In order to unlock those benefits, methods using Read Until API must be time-efficient. Thus, the development of new approaches to read classification is warranted. Each of the above papers takes a different approach to this problem. UNCALLED and SquiggleNet operate directly on the electrical current signals from the ONT device, while Readfish performs base-calling that is accelerated by the use of GPUs. Furthermore, while UNCALLED and Readfish rely on read mapping as their classification method (Readfish also can use Centrifuge instead of minimap2), SquiggleNet takes an end-to-end approach with a 1D-ResNet-based classifier.

Regardless of the approach all methods have their own computational footprint based limitations. However, it is clear that the development of improved classifiers for use with Read Until became and important topic in 2021. Thus, it’s exciting to see what novel discoveries will be brought to us in 2022 by usage of these tools, and what novel toolkits will get inspired by the Read Until.

Assembly [3 papers]

Fig. 1 from Rhie, Arang, Shane A. McCarthy, Olivier Fedrigo, Joana Damas, Giulio Formenti, Sergey Koren, Marcela Uliano-Silva et al. “Towards complete and error-free genome assemblies of all vertebrate species.” Nature 592, no. 7856 (2021): 737-746.
Graphical abstract from Ekim, Barış, Bonnie Berger, and Rayan Chikhi. “Minimizer-space de Bruijn graphs: Whole-genome assembly of long reads in minutes on a personal computer.” Cell systems 12, no. 10 (2021): 958-968.

Three picks in assembly: one wide (VGP), one deep (hifiasm), one fast (mdBG).

As can be expected of a wide study effort a lot of lessons have been learned and some best practices extracted. Work done by VGP shows that long read sequencing is quintessential for high quality assemblies, but for high quality assemblies a combination of different sequencing approaches is still required. Additionally authors proposed a joint set of 14 metrics grouped into 6 categories as a summary way of characterizing assembly quality. It’s important to note that development of metrics and standards for summary statistics is necessary for development of the field, but caveats should always be explored for any proposed scheme.

For the deep option we picked a recent update to hifiasm that allows haplotype-resolved assembly without parental data. By taking advantage of combined HiFi and Hi-C sequencing data updated version of the tool annotates assembly graph with links inferred from Hi-C data and subsequently uses these links to phase the haplotypes. This work is appealing since haplotype-resolved assembly without the need for parental data can improve the cost of high quality assemblies without sacrificing the detail.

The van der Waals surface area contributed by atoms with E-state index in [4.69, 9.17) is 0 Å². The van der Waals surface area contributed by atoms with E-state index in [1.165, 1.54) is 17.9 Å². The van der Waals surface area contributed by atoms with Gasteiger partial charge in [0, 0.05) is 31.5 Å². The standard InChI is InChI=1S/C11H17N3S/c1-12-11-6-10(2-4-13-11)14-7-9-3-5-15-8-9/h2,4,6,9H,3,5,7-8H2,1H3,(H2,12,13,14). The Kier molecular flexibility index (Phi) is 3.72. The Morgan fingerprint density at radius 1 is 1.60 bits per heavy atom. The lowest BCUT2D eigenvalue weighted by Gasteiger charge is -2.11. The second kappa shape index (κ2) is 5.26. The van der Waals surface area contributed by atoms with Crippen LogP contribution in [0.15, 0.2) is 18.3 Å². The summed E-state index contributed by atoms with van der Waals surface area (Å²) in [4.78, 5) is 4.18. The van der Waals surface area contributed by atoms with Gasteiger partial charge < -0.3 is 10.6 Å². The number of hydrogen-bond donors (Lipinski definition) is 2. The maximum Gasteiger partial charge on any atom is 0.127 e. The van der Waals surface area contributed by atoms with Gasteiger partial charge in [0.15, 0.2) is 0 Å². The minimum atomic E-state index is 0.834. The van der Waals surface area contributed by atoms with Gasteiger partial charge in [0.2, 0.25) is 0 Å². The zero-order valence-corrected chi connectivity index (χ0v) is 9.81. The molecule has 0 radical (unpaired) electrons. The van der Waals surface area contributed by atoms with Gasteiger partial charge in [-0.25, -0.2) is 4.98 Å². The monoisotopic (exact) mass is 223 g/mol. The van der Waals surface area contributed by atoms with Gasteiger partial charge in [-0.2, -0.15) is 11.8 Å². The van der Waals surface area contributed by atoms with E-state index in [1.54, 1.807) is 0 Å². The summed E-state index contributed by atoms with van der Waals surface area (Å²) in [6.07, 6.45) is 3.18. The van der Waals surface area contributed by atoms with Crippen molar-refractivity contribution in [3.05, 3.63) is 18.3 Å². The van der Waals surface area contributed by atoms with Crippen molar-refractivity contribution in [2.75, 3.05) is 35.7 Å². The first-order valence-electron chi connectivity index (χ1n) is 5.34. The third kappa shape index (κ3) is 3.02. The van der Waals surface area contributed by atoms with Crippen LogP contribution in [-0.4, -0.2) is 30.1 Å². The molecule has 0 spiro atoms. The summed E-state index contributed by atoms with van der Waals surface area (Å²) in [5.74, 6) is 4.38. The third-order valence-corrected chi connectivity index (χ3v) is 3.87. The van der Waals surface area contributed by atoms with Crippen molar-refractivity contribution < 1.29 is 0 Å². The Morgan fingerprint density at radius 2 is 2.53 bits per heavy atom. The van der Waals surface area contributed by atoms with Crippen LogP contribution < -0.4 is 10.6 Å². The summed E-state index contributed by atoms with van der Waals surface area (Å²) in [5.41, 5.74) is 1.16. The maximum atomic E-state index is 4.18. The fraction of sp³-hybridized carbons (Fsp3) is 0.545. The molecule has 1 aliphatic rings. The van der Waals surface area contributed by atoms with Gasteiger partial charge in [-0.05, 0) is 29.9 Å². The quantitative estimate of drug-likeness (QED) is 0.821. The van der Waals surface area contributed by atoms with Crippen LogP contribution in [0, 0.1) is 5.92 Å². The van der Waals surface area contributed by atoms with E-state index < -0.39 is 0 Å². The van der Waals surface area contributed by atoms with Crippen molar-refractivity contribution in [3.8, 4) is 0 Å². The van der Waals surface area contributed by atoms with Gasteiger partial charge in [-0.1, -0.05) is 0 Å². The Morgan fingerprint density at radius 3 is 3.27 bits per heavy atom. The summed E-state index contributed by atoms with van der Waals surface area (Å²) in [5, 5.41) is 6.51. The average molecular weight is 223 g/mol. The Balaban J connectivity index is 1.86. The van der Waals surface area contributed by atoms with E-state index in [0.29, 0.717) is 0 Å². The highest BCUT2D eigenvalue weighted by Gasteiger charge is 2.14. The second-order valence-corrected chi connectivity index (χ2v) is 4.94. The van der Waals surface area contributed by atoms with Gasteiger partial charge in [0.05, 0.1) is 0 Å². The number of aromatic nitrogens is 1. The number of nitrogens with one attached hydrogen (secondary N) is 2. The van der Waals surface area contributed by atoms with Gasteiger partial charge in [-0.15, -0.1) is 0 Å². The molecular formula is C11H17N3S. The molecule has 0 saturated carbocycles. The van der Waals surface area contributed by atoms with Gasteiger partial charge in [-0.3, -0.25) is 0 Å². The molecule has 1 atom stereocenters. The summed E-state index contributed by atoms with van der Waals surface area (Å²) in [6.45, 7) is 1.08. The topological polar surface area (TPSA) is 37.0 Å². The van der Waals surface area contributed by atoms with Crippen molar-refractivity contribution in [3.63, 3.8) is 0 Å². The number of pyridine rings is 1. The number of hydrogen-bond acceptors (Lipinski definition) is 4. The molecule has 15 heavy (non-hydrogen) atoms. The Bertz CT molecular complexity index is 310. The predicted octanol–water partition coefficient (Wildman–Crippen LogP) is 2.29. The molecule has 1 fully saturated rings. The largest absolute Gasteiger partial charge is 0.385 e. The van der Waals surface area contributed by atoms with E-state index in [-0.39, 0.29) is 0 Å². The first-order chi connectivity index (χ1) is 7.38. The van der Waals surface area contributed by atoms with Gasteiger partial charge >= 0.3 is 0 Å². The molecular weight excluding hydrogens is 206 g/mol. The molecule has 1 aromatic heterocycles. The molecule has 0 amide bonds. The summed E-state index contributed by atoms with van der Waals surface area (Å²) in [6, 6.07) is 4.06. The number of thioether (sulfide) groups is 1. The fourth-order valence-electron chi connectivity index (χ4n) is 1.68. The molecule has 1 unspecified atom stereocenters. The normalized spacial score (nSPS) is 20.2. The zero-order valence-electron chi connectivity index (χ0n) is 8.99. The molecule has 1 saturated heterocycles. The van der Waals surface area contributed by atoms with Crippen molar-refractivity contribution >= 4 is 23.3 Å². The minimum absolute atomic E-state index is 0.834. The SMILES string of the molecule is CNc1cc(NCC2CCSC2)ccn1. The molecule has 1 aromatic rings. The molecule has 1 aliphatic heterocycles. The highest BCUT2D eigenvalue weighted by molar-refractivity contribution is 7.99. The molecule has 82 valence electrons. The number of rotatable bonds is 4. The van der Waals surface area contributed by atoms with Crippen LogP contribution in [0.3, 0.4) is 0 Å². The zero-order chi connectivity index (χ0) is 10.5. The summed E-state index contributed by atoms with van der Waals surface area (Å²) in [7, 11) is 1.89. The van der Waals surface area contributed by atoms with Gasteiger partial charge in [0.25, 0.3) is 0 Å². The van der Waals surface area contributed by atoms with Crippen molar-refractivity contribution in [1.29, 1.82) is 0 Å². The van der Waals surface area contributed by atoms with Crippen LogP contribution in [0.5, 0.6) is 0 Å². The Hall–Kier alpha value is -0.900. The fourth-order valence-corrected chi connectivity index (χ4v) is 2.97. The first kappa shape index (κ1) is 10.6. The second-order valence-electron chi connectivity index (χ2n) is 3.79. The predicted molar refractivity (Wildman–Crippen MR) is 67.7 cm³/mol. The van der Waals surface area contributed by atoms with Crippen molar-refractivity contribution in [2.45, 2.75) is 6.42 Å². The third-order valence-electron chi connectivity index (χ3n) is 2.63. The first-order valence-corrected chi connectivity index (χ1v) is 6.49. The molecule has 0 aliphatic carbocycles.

Finally for the fast (and compact too) entry we have mdBG. I have to compliment the use of Rust, because it confirms my suspicion that we are moving past the days when fast and lightweight meant C (although C will never die). Besides blazingly fast and compact (assembly of a human genome at ~50x coverage from HiFi reads in about 10 minutes wall clock time utilizing 10GB RAM running with 8 threads on a Xeon 2.60 GHz CPU) mdBG is also a great example of synthesis of the bioinformatics ideas. Both minimizers and de Bruijn graphs had their place in bioinformatics for a long time, so it is pleasant to see a meaningful merge of the two concepts that brings notable algorithmic advantages. And as a teaser of a very recently posted related preprint on compacted dBGs, Cuttlefish 2 looks like a must read and we cannot wait to dig into the details.

Meta -omics & Microbiome [3 papers]

Fig. 1 from Grazioli, Filippo, Raman Siarheyeu, Giampaolo Pileggi, and Andrea Meiser. “Microbiome-based disease prediction with multimodal variational information bottlenecks.” bioRxiv (2021).
Fig. 1 from Shi, Zhou Jason, Boris Dimitrov, Chunyu Zhao, Stephen Nayfach, and Katherine S. Pollard. “Fast and accurate metagenotyping of the human gut microbiome with GT-Pro.” Nature Biotechnology (2021): 1-10.
Fig. 1 from Letcher, B., Hunt, M. & Iqbal, Z. Gramtools enables multiscale variation analysis with genome graphs. Genome Biol 22, 259 (2021).

MVIB paper presents a deep learning approach to -omics data integration and subsequent phenotype prediction. Kristen Curry, PhD student in the lab, recently published a review covering this method. Some of the most appealing points in the paper are interpretability of the results, potential for metabolomic data integration, and neat use of transfer learning which is inspired by the biological hypothesis. Overall this work suggests that usage of deep learning in the (meta)genotype to phenotype can be interpretable and efficient while pushing the state of the art performance.

On the flip side, we cannot really talk about the (meta)genotype to phenotype mapping problem if we are stuck getting the metagenotype profile in the first place. GT-Pro relies on k-mers instead of the read mapping for the genotyping of metagenomic samples. Corresponding database of more than 100 million core genome SNPs from 909 bacterial species that are common to human gut presents a valiant effort in systematizing known microbial variation. A reasonable follow up question is whether some form of such databases will become an accepted standard that will be growing and extending beyond human gut related bacteria.